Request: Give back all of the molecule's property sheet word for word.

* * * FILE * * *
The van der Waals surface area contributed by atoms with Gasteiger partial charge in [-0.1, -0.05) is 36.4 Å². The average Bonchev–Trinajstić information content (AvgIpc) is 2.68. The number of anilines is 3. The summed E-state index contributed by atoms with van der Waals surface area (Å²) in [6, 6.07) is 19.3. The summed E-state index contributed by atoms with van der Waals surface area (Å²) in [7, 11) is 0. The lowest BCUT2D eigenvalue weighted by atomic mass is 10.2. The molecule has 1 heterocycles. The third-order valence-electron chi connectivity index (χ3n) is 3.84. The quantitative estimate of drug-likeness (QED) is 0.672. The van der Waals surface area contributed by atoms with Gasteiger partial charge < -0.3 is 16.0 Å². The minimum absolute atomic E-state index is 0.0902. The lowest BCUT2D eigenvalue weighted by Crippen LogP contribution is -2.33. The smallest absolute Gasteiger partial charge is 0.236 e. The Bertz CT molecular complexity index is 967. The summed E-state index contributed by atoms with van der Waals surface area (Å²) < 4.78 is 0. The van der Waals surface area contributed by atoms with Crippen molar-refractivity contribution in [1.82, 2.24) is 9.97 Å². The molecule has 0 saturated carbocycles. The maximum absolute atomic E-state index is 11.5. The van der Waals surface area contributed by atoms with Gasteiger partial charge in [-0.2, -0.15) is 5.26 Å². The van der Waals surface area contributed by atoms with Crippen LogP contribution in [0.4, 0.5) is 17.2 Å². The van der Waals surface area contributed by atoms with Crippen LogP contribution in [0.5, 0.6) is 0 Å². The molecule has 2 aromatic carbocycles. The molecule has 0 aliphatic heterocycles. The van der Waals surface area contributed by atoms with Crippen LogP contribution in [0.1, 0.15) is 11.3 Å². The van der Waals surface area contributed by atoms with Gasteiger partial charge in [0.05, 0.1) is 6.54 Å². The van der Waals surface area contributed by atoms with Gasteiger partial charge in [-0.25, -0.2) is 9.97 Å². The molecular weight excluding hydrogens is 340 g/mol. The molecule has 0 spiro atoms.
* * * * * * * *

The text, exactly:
The van der Waals surface area contributed by atoms with Gasteiger partial charge in [-0.1, -0.05) is 36.4 Å². The average Bonchev–Trinajstić information content (AvgIpc) is 2.68. The number of anilines is 3. The summed E-state index contributed by atoms with van der Waals surface area (Å²) in [6, 6.07) is 19.3. The summed E-state index contributed by atoms with van der Waals surface area (Å²) in [7, 11) is 0. The lowest BCUT2D eigenvalue weighted by atomic mass is 10.2. The molecule has 1 heterocycles. The third-order valence-electron chi connectivity index (χ3n) is 3.84. The quantitative estimate of drug-likeness (QED) is 0.672. The van der Waals surface area contributed by atoms with Gasteiger partial charge < -0.3 is 16.0 Å². The minimum absolute atomic E-state index is 0.0902. The lowest BCUT2D eigenvalue weighted by Crippen LogP contribution is -2.33. The smallest absolute Gasteiger partial charge is 0.236 e. The Bertz CT molecular complexity index is 967. The summed E-state index contributed by atoms with van der Waals surface area (Å²) < 4.78 is 0. The van der Waals surface area contributed by atoms with Crippen molar-refractivity contribution in [1.82, 2.24) is 9.97 Å². The molecule has 0 saturated carbocycles. The maximum absolute atomic E-state index is 11.5. The van der Waals surface area contributed by atoms with Gasteiger partial charge in [-0.2, -0.15) is 5.26 Å². The van der Waals surface area contributed by atoms with Crippen LogP contribution in [0.4, 0.5) is 17.2 Å². The van der Waals surface area contributed by atoms with Crippen LogP contribution in [0.5, 0.6) is 0 Å². The molecule has 2 aromatic carbocycles. The molecule has 0 aliphatic heterocycles. The van der Waals surface area contributed by atoms with Crippen LogP contribution in [0.1, 0.15) is 11.3 Å². The van der Waals surface area contributed by atoms with Gasteiger partial charge in [0.05, 0.1) is 6.54 Å². The van der Waals surface area contributed by atoms with Gasteiger partial charge in [-0.25, -0.2) is 9.97 Å². The molecular weight excluding hydrogens is 340 g/mol. The molecule has 0 spiro atoms.